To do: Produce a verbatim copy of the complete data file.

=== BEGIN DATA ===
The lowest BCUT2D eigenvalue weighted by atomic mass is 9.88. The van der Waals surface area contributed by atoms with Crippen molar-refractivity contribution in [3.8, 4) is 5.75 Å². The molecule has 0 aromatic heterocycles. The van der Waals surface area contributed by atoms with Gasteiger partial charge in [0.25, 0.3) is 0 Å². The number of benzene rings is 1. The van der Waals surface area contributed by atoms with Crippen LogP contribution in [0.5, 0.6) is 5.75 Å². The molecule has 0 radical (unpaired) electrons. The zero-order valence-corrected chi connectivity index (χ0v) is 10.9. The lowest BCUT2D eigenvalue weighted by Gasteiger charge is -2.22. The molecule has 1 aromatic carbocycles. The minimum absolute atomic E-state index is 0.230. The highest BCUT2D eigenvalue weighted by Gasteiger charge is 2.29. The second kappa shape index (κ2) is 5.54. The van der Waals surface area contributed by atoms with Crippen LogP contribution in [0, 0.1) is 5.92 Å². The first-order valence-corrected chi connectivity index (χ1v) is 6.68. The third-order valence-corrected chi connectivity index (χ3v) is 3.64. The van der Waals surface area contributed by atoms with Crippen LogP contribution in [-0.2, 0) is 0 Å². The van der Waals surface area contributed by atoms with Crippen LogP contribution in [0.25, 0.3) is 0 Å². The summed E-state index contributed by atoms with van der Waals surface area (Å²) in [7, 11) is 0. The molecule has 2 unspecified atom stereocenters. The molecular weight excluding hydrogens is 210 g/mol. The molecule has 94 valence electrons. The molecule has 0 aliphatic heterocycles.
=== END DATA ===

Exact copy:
The lowest BCUT2D eigenvalue weighted by atomic mass is 9.88. The van der Waals surface area contributed by atoms with Crippen molar-refractivity contribution in [3.8, 4) is 5.75 Å². The molecule has 0 aromatic heterocycles. The van der Waals surface area contributed by atoms with Gasteiger partial charge in [0.25, 0.3) is 0 Å². The number of benzene rings is 1. The van der Waals surface area contributed by atoms with Crippen LogP contribution in [0.5, 0.6) is 5.75 Å². The molecule has 0 radical (unpaired) electrons. The zero-order valence-corrected chi connectivity index (χ0v) is 10.9. The lowest BCUT2D eigenvalue weighted by Gasteiger charge is -2.22. The molecule has 1 aromatic carbocycles. The minimum absolute atomic E-state index is 0.230. The highest BCUT2D eigenvalue weighted by Gasteiger charge is 2.29. The second kappa shape index (κ2) is 5.54. The van der Waals surface area contributed by atoms with Crippen LogP contribution in [0, 0.1) is 5.92 Å². The first-order valence-corrected chi connectivity index (χ1v) is 6.68. The third-order valence-corrected chi connectivity index (χ3v) is 3.64. The van der Waals surface area contributed by atoms with Crippen LogP contribution in [-0.2, 0) is 0 Å². The van der Waals surface area contributed by atoms with Crippen LogP contribution in [0.25, 0.3) is 0 Å². The summed E-state index contributed by atoms with van der Waals surface area (Å²) in [7, 11) is 0. The molecule has 2 unspecified atom stereocenters. The molecular weight excluding hydrogens is 210 g/mol. The molecule has 94 valence electrons. The molecule has 0 aliphatic heterocycles.